$100M Manhattan Apartment Project in the Works

Manhattan renters are growing hungrier for accommodations, and Multi-Employer Property Trust is ready to help satiate their appetite.

New York—Manhattan renters are growing hungrier for accommodations, and Multi-Employer Property Trust is ready to help satiate their appetite. The open-end commingled real estate equity fund has revealed plans to shell out $100 million to develop a 165-unit mixed-use apartment tower at 309 Fifth Ave.

All the pieces of the 122,000-square-foot project appear to have fallen into place. Bentall Kennedy, MEPT’s exclusive real estate investment advisor, has tapped Urban Development Partners to serve as developer and brought in Lend Lease to take on the role of general contractor. In addition to high-end residential units, the 35-story high-rise will feature 10,400 square feet of ground- and basement-level retail space. Amenities for the building’s dwellers will include a fitness facility and a landscaped rooftop terrace. And the property’s location between E. 31st and 32nd Streets allows for easy access to a handful of subway stations, as well as Penn Station.

SLCE Architects is the designer behind 309 Fifth, which will qualify for LEED certification by the U.S. Green Building Council.

Manhattan’s apartment market is primed for new product. “Currently, there is a limited pipeline of new projects and over the past year there has been positive net absorption of the existing apartment inventory,” David Antonelli, executive vice president at Bentall Kennedy, notes in a prepared statement. “As a result, vacancy rates have been trending lower and strong effective rent growth is anticipated.”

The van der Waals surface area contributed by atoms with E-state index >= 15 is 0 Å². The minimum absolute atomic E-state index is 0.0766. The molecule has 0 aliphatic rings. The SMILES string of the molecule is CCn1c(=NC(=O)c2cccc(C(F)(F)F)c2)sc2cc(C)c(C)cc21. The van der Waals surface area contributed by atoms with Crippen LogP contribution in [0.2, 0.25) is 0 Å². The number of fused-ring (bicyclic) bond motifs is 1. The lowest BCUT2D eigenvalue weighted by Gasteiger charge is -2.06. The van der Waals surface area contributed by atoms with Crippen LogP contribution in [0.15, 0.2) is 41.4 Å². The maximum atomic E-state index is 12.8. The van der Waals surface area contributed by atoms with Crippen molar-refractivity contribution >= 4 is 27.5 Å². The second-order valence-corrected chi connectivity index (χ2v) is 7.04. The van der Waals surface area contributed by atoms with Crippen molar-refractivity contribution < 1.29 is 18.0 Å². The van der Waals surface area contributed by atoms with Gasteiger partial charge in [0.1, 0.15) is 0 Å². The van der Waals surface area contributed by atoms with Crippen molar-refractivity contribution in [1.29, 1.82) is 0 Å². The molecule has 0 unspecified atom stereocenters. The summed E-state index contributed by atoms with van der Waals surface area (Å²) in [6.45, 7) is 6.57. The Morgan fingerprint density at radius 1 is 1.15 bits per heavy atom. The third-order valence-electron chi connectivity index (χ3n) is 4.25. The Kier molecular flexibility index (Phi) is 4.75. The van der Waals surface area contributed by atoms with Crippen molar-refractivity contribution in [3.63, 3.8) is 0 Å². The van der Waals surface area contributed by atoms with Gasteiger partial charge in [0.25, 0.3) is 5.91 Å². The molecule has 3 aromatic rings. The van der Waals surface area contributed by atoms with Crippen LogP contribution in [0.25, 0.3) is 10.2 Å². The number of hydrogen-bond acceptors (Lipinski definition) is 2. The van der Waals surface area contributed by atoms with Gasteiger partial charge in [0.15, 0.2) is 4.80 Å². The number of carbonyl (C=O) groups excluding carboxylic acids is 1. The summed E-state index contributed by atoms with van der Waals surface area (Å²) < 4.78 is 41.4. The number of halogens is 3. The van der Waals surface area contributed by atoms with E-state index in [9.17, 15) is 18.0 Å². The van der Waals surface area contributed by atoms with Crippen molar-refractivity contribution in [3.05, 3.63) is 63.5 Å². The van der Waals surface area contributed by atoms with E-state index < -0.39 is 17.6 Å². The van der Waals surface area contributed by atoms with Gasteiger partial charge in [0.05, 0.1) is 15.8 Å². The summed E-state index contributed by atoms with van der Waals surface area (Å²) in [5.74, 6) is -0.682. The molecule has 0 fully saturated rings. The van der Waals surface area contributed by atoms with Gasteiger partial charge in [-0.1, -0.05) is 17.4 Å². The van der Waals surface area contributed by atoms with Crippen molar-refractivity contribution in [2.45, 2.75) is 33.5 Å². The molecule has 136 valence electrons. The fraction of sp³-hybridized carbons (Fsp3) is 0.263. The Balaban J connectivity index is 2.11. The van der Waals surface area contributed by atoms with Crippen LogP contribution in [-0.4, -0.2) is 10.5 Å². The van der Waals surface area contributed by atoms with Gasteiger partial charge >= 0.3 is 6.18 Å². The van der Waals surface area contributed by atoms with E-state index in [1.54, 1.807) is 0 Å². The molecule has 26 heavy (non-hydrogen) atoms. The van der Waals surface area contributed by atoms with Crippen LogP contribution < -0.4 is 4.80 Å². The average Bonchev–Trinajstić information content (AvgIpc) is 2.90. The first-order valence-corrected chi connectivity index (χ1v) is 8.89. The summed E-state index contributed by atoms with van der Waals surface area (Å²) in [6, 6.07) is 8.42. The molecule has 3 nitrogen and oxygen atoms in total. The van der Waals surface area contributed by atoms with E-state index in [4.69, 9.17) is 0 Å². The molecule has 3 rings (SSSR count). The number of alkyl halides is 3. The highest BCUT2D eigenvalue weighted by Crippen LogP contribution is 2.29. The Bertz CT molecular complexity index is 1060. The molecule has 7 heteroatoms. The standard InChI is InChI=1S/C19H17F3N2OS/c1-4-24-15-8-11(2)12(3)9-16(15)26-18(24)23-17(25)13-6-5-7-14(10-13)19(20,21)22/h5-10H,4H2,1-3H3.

Indeed, rents are going up and vacancies are coming down in Manhattan. In the third quarter, average rental rates increased 1.6 percent from the second quarter, reaching $3,521, as per a report by Prudential Douglas Elliman and Miller Samuel Inc.  Additionally, the absorption rate for new units was 1.7 months, a drastic improvement from the 7.7 months one year ago.

Antonelli is confident that the positive conditions are not fleeting. “Demand for new apartments will remain strong for the foreseeable future due to demographic and economic trends, including the large population of echo boomers—19-34 year olds—entering the workforce who will likely be renters, and an overall decline in homeownership rates.”

Developers are practically coming out of the woodworks to erect upscale apartment towers in Manhattan. Projects that have recently gotten underway include Gotham Organization Inc.’s four-building complex in Midtown West. The $520 million mixed-use residential development will feature 1,200 rental units, 550 of which will be luxury apartments. And the lending community has definitely warmed up to the sector. Ross Associates just announced the closing of a $125 million loan on behalf of Friedland Properties for the construction of the 181-unit Larstrand on the Upper West Side.